That My House May Be Filled Luke 14:16 24

That My House May Be Filled Luke 14:16 24 CLICK TITLE FOR AUDIO

Lk 14:16-24 is about the marriage supper.  The context is the blessing of eating bread in the kingdom of God. The man wanted his to be full for the supper.  The practical application for us is that we are like the servant, whose duty it is to keep inviting guests until the house is full.  This work of bringing people to the Lord will not end until the Lord’s house is full [Eph 4:13-16; 2:19-22].  Now notice some things in the passage that help us as we tell others about Christ.

The Lord wants them to come – Lk 14:17 – “Come.”  Come unto me [Matt 11:28].  Not willing that any should perish [2 Pet 3:9].  “And the Spirit and the bride say, Come.  And let him that heareth say, Come.  And let him that is athirst come. And whosoever will, let him take the water of life freely,” [Rev 22:17].  “And him that cometh to me I will in no wise cast out,” [Jn 6:37].  He makes every way possible for them to get to him.

The Lord sends his servant to bid them to come – Lk 14:17 – “sent his servant.”  Rom 10:14-15 how shall they preach except they be sent?  They turned the servant down.  So, the Lord sent him again “Go out quickly,” [Lk 14:21].  Still there was room [Lk 14:22].  And the Lord sent him yet again [Lk 14:23].  This shows us that inviting people to come to the Lord is met with many, many more rejections than acceptances.  If we stop at the first attempt, we’ll never get much done.  Takes persistence.

They have many excuses for not coming – Lk 14:18-20 – the excuses are lame by comparison to the offer.  The Lord offers eternal life and they excuse themselves for temporal possessions, inconveniences, and obligations.  These excuses are contrived.  You don’t buy land before checking it out.  You don’t buy oxen before you prove them.  Only the third excuse is probably true, “My wife said I can’t come.”  Notice the man bade them to come in verse 16 and then sent his servant to tell them that were bidden that supper was ready.  In other words, they knew about the invitation.Then when it came time to go they came up with these excuses.  Notice, the servant didn’t argue with their excuses.

So, the servant increases his invitees – Lk 14:17, 21, 23 – he went to them that were bidden, the streets and lanes of the city, the highways and hedges.  That’s like Jerusalem, Judea, Samaria and the uttermost part of the earth [Acts 1:8]. We do this here with personal contacts, nursing homes, public ministry, tracts, radio, port, missions.  What we’ll do is make a list of names, pray for the names on the list, make contact with them and invite them [Tuesday night suppers or get togethers], look for opportunities to open the Bible and tell them about Jesus.  We’re prepared for most to say no.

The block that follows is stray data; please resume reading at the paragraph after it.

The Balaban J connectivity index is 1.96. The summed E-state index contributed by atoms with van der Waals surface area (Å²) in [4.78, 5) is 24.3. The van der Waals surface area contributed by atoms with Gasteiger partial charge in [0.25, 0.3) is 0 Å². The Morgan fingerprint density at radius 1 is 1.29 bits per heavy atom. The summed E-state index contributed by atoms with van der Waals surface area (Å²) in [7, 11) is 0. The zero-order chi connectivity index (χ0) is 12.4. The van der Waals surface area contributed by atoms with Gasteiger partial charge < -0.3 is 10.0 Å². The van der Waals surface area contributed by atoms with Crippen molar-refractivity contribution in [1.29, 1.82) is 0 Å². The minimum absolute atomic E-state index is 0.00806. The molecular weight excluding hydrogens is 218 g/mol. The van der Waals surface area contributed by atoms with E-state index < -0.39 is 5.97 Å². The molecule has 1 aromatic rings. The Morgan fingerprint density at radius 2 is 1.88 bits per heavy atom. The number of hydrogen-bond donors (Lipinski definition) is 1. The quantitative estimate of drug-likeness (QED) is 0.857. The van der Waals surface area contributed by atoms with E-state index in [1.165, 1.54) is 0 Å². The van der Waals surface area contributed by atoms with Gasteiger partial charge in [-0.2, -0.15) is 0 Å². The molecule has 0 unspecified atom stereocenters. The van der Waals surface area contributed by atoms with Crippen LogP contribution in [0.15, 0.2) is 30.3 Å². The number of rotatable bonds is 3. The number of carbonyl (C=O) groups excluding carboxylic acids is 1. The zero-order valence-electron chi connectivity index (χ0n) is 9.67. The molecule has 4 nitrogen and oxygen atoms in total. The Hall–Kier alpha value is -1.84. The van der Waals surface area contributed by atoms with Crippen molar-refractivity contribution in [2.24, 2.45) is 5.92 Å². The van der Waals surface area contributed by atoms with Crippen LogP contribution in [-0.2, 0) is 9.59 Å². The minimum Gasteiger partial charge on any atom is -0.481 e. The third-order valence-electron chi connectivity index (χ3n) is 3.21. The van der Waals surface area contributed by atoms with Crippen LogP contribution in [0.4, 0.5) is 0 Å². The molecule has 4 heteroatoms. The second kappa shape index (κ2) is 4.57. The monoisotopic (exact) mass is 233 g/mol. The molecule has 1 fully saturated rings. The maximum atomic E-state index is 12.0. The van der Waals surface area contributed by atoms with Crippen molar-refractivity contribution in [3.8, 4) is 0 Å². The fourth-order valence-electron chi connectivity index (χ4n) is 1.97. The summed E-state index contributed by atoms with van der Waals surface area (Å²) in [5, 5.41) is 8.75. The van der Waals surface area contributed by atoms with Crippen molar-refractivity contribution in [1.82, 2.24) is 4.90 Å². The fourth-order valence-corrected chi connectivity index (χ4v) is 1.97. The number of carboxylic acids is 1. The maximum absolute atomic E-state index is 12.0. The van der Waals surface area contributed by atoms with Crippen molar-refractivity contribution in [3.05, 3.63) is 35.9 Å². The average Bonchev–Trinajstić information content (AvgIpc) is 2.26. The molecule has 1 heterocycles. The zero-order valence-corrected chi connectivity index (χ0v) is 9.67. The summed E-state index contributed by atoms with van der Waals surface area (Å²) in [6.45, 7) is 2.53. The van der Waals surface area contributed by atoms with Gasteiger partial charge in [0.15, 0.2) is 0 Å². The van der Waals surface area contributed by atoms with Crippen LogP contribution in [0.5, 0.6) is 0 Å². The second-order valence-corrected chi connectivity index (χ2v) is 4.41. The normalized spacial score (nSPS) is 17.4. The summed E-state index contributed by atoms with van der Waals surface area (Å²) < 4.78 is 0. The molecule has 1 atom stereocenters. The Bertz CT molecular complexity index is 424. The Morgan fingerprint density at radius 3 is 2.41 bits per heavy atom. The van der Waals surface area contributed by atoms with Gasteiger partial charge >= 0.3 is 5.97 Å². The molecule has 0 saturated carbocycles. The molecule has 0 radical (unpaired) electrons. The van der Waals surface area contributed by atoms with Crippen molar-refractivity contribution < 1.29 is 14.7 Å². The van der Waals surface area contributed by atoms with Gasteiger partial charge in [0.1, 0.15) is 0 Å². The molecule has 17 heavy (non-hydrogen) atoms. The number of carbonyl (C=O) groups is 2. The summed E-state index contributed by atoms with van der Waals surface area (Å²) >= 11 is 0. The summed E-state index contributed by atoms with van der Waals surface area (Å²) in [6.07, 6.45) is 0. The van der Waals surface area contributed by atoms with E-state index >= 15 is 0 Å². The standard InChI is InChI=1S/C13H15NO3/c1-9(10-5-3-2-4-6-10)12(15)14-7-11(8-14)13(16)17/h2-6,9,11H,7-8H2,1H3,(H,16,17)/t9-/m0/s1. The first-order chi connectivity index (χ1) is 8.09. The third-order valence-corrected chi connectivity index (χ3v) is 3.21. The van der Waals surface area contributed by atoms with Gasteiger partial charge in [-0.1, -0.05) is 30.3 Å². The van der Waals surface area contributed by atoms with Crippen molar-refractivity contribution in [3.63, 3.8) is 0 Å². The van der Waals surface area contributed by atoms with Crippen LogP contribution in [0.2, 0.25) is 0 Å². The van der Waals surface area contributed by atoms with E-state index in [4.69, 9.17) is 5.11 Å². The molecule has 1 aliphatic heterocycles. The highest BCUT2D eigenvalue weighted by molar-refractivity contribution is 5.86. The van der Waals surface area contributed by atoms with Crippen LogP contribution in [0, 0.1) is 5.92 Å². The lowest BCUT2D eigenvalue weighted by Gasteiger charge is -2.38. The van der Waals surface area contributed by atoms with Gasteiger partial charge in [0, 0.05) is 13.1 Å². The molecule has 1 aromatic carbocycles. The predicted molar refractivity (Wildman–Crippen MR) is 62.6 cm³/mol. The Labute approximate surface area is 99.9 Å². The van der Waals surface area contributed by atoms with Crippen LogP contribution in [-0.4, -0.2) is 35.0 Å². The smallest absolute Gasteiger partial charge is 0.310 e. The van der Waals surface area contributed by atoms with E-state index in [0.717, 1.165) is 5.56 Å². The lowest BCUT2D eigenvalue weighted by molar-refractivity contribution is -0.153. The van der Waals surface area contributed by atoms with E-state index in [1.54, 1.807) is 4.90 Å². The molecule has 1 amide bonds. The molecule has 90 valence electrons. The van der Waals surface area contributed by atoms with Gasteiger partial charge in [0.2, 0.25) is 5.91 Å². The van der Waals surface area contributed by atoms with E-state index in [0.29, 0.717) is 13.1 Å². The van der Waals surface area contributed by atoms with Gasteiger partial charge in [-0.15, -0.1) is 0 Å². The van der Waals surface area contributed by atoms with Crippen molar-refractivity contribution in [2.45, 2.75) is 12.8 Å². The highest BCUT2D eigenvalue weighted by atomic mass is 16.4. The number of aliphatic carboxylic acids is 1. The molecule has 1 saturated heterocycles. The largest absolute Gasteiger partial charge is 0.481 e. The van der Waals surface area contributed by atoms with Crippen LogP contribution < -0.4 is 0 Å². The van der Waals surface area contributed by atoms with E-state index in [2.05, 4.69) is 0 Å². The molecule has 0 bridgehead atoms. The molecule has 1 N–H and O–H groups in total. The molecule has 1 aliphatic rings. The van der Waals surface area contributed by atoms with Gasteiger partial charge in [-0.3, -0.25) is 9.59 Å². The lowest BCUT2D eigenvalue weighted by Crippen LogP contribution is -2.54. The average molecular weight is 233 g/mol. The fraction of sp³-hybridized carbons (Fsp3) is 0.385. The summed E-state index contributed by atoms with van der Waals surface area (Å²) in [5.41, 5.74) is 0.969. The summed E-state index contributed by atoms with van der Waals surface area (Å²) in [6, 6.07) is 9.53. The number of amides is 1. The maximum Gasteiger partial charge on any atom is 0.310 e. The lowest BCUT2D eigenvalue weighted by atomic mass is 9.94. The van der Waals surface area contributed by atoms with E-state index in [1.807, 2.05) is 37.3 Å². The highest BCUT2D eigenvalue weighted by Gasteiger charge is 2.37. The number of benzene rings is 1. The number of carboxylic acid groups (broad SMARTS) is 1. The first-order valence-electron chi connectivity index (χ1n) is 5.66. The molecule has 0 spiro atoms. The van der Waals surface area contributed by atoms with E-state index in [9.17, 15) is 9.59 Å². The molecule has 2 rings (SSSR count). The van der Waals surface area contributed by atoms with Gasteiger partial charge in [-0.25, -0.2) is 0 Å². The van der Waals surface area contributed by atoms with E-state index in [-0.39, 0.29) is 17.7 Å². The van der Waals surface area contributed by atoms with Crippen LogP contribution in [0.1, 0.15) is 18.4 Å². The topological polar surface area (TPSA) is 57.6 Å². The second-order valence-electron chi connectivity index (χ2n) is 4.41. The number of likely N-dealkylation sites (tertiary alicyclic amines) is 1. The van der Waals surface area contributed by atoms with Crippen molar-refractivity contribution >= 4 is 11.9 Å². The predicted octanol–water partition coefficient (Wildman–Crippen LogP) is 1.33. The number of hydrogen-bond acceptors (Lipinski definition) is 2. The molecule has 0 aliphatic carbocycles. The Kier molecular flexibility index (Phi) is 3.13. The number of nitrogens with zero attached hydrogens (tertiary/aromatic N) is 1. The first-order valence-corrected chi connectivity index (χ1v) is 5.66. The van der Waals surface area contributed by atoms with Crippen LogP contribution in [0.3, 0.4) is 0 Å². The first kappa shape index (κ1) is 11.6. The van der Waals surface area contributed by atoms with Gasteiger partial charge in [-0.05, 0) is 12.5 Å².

The ones who come are the ones who need it – Lk 14:21 – the poor, the maimed, the halt and the blind.  The poor realize that they are spiritually bankrupt.  The maimed realize that they have been beat up by sin.  The halt realize that they cannot enter in on their own without the Lord.  The blind realize that they cannot see the kingdom of God without faith in Jesus Christ.  Ultimately, the Lord gets what he wants… a house full of guests.  And ultimately, the servant accomplishes what he was sent to do.

Conclusion: There are some differences in this great supper and what we do.  We’ll invite some folks to come to church and if they turn us down the first or the second or even the third time, some will eventually come.  This is not a one-shot deal like the marriage supper.  Also, we’ll mostly be inviting folks that we know well, not strangers in the highways and hedges.  We are building relationships with them that will give us opportunities over time to speak with them on more than one occasion.  Our house doesn’t have to be full to have a successful service.  The success is in inviting them, praying for them, opening a Bible with them, getting something started that the Lord can use to bring them to him.